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Born Creative

November 1, 2010

Policy Title: Born Creative

Institution: DEMOS

Full reference: Tims, C. (Ed.) (2010) Born Creative London: DEMOS

Summary of key findings

Born Creative is a series of essays by leading thinkers in early years education. Contributors discuss the importance of cultures, environments and networks in the enrichment of early years learning and share examples of innovative practice in the field. A number of essays look at the extent to which public policy can contribute to improved creative and cultural experiences in early years settings.

Contributors to Born Creative point out that vital skills for the modern workplace, such as the ability to question, make connections, innovate and reflect critically, are best developed early in life through creative and play-based learning. In chapter 10 David Lammy reflects on his role in the Creative Partnerships project and pleads for room in the curriculum for creativity, a theme picked up in chapter 2 in Anna Craft’s retrospective assessment of the contribution policy has made to bringing more creativity into education since the publication of the National Advisory Committee for Creative and Cultural Education (NACCCE) report ‘All our Futures’ in 1999. Several contributors express concerns about ‘going back to basics’ and focusing solely on desk- and assessment-based learning.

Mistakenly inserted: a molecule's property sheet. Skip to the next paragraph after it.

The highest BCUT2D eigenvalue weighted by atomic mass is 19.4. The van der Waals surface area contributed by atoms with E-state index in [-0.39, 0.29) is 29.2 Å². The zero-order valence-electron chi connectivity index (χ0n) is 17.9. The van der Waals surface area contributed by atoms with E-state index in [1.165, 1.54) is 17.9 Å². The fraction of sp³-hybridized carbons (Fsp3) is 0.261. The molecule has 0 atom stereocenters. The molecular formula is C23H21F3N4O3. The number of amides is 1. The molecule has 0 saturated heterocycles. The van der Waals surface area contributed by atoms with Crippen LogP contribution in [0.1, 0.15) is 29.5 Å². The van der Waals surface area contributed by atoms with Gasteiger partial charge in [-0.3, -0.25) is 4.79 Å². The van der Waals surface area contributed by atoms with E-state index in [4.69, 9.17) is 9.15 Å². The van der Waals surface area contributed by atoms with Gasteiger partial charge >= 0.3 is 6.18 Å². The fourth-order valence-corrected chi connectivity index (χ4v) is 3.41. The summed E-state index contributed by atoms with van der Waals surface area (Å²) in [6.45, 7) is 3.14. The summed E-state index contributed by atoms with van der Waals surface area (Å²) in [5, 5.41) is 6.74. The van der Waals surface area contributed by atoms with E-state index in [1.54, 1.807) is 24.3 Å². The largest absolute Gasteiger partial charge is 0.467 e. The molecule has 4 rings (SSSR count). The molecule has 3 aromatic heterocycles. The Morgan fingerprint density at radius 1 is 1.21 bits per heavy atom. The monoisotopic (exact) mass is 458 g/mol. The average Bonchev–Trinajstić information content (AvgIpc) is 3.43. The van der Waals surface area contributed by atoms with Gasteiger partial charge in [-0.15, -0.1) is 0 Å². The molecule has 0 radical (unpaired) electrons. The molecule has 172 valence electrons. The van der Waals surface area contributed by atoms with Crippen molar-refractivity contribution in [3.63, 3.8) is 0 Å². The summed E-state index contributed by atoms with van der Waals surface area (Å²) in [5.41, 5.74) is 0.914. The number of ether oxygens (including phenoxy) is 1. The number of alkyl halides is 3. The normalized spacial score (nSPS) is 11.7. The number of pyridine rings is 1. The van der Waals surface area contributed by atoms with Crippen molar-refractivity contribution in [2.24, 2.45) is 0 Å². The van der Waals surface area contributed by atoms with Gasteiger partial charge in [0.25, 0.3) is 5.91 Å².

Born Creative is published as the Government sets out its programme of public spending cuts, with cultural and creative learning programmes for children being hit hard. As funding ceases for flagship programmes like Creative Partnerships and Find Your Talent, the collection warns that a move away from creative learning and cultural access for early years could lead to a whole generation of young people growing up without having had access to the arts and developing the skills that creative learning encourages.

Many of the contributors’ views share common ground with the Governments’ Big Society agenda, calling for greater involvement of local authorities, parents, charities and voluntary organisations, empowering individuals and communities by giving them greater freedoms and responsibility.

The publication of Born Creative was supported by Creativity, Culture and Education (CCE). Contributors are: Dea Birkett, Shirley Brice Heath, Ruth Churchill Dower, Anna Craft, Bernadette Duffy, Penny Egan, Wendy Ellyatt, Tim Gill, Geethika Jayatilaka, David Lammy MP, Tim Loughton MP, Michael Rosen, Sarah Teather MP, Esme Ward.

Read the report.